The rain’s pouring down as Susan Tedeschi walks along Toronto’s Danforth Avenue holding an umbrella aloft. Three middle-aged men spot her from the shelter of a nearby sports bar, dash out onto the street requesting autographs and are delighted when she happily obliges.
Two hours hence, she and husband Derek Trucks will take the stage leading the Tedeschi Trucks Band, an 11-piece, blues-based ensemble replete with two drummers, a horn section, and two backing vocalists. Tedeschi has a wicked blues voice and certainly knows her way around a Fender Telecaster. The Boston-born musician has also earned four Grammy Award nominations, and she attracts an almost cult-like following around the world.
The Tedeschi Trucks Band is a labour of love. It’s also a chance for Trucks, who is considered one of the finest blues guitarist of his generation and who toured as a member of Eric Clapton’s band on the legend’s 2006–2007 world tour, to spend time on the road with his wife. “If it was for the money, we’d go out as a duo. [We wouldn’t] bring two buses and 11 A-list musicians [on tour],” Trucks says, laughing.
Their first show together as the Tedeschi Trucks Band was New Year’s Eve 2010 in Jacksonville, Florida. “We were experimenting with the horn section. We got offstage that night and just looked at each other like, ‘We’re screwed. We’re not going back [to a small band]. We have to figure out a way to make it work [with 11 members].’ ”
The couple seems agreeable on everything from parenting their two young children to their selection of musicians and songs. The set list changes every night, but tunes from their debut CD, Revelator, (including such gems as “Midnight in Harlem” and “Bound for Glory”) are fixtures. They have also thrown funky covers into their live performances, such as John Sebastian’s “Darling Be Home Soon” and “I Want to Take You Higher” by Sly and the Family Stone. Trucks’s searing slide guitar work at the Toronto concert brought the audience to their feet 10 minutes in. Not only do audiences appreciate his skills, but the professionals do, too. This past November, Rolling Stone released their latest list of the world’s “100 Greatest Guitarists”, and Trucks placed sixteenth overall.
His playing is reminiscent of Duane Allman, a co-founder of the Allman Brothers Band who also briefly played with Clapton in Derek and the Dominos. The similarity is not surprising; Trucks is the nephew of Butch Trucks, drummer for the Allman Brothers Band, and he grew up immersed in Southern blues. And in 1999, at the age of 20, Derek Trucks became an official member of the Allman Brothers Band. It was touring with Clapton, however, that exposed him to a wider audience and taught him valuable lessons in musical growth. “Getting to hit 23 countries in a year is something you always dream of doing,” says Trucks, who won the 2010 Grammy Award for Best Contemporary Blues Album. “I was named after Derek and the Dominos, so getting to play all that music was pretty surreal.”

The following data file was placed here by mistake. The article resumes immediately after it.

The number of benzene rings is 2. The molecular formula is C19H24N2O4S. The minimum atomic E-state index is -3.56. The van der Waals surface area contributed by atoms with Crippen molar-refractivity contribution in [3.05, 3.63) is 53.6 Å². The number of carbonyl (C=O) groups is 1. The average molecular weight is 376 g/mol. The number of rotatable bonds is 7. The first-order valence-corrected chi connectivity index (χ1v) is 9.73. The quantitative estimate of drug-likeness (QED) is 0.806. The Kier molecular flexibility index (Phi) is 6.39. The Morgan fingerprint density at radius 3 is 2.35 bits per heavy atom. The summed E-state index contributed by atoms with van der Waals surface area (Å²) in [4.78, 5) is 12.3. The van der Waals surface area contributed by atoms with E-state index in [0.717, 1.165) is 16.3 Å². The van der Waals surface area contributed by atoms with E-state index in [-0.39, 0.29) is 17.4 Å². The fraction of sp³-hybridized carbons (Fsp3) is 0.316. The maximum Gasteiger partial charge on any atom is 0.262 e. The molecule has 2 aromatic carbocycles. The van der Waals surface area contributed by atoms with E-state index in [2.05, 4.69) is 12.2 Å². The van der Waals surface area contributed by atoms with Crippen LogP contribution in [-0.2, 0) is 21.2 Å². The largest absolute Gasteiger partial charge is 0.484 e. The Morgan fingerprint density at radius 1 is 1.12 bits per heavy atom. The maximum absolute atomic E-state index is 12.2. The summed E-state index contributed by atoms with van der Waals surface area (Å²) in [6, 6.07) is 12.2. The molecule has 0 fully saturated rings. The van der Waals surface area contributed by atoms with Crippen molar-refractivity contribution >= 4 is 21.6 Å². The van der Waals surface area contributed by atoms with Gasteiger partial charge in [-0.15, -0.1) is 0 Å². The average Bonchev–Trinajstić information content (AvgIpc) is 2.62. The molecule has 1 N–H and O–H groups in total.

Tedeschi and Trucks’s relationship with Clapton goes back to 2005, when Trucks was hired to play slide on The Road to Escondido, the collaboration between Clapton and J.J. Cale. When the Derek Trucks Band performed at Clapton’s 2007 Crossroads Guitar Festival, Tedeschi joined her husband onstage to perform the Dominos songs “Little by Little” and “Anyday”. Tedeschi remembers, “I was all nervous, but it was exciting. [Clapton] is so sweet and down to earth.”
Now it’s Tedeschi’s turn to play the role of nurturer with this latest project, which, in light of the fact that she and Trucks have dissolved their respective touring bands, is now their main focus. After being on the road for seven months of 2011, they also have a live-recording release in the works. It’s an enormous undertaking, but ultimately satisfying.
“It’s really amazing. I get to see my husband every day and get to create music with him, and he’s one of my favourite musicians in the world. We have a lot of responsibility. We are parents, and now we have nine new children,” says Tedeschi, referring to their fellow musicians. “It’s definitely, at times, intense.”
Photo by James Minchin.